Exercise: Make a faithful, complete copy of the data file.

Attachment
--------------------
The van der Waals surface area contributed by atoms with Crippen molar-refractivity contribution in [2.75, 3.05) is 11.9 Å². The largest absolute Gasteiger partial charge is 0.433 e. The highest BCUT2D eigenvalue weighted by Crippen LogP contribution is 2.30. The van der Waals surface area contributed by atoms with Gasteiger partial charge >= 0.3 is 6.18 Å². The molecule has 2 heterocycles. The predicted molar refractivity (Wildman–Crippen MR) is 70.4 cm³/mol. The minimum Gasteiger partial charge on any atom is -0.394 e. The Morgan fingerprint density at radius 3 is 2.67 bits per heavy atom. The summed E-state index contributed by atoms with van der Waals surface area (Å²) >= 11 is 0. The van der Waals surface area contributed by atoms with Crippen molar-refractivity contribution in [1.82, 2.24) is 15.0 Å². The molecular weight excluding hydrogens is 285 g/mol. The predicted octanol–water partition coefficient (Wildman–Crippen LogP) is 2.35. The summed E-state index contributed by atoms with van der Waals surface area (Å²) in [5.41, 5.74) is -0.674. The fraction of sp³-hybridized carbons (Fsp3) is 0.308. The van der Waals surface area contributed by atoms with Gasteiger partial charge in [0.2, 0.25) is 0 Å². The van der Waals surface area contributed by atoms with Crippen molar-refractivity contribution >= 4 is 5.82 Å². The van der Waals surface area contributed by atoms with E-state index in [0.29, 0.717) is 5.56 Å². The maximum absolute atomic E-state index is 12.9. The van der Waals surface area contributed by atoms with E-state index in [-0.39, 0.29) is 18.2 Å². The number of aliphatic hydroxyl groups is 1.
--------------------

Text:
The van der Waals surface area contributed by atoms with Crippen molar-refractivity contribution in [2.75, 3.05) is 11.9 Å². The largest absolute Gasteiger partial charge is 0.433 e. The highest BCUT2D eigenvalue weighted by Crippen LogP contribution is 2.30. The van der Waals surface area contributed by atoms with Gasteiger partial charge >= 0.3 is 6.18 Å². The molecule has 2 heterocycles. The predicted molar refractivity (Wildman–Crippen MR) is 70.4 cm³/mol. The minimum Gasteiger partial charge on any atom is -0.394 e. The Morgan fingerprint density at radius 3 is 2.67 bits per heavy atom. The summed E-state index contributed by atoms with van der Waals surface area (Å²) >= 11 is 0. The van der Waals surface area contributed by atoms with Crippen molar-refractivity contribution in [1.82, 2.24) is 15.0 Å². The molecular weight excluding hydrogens is 285 g/mol. The predicted octanol–water partition coefficient (Wildman–Crippen LogP) is 2.35. The summed E-state index contributed by atoms with van der Waals surface area (Å²) in [5.41, 5.74) is -0.674. The fraction of sp³-hybridized carbons (Fsp3) is 0.308. The van der Waals surface area contributed by atoms with Gasteiger partial charge in [0.2, 0.25) is 0 Å². The van der Waals surface area contributed by atoms with Crippen molar-refractivity contribution >= 4 is 5.82 Å². The van der Waals surface area contributed by atoms with E-state index in [0.29, 0.717) is 5.56 Å². The maximum absolute atomic E-state index is 12.9. The van der Waals surface area contributed by atoms with E-state index in [-0.39, 0.29) is 18.2 Å². The number of aliphatic hydroxyl groups is 1.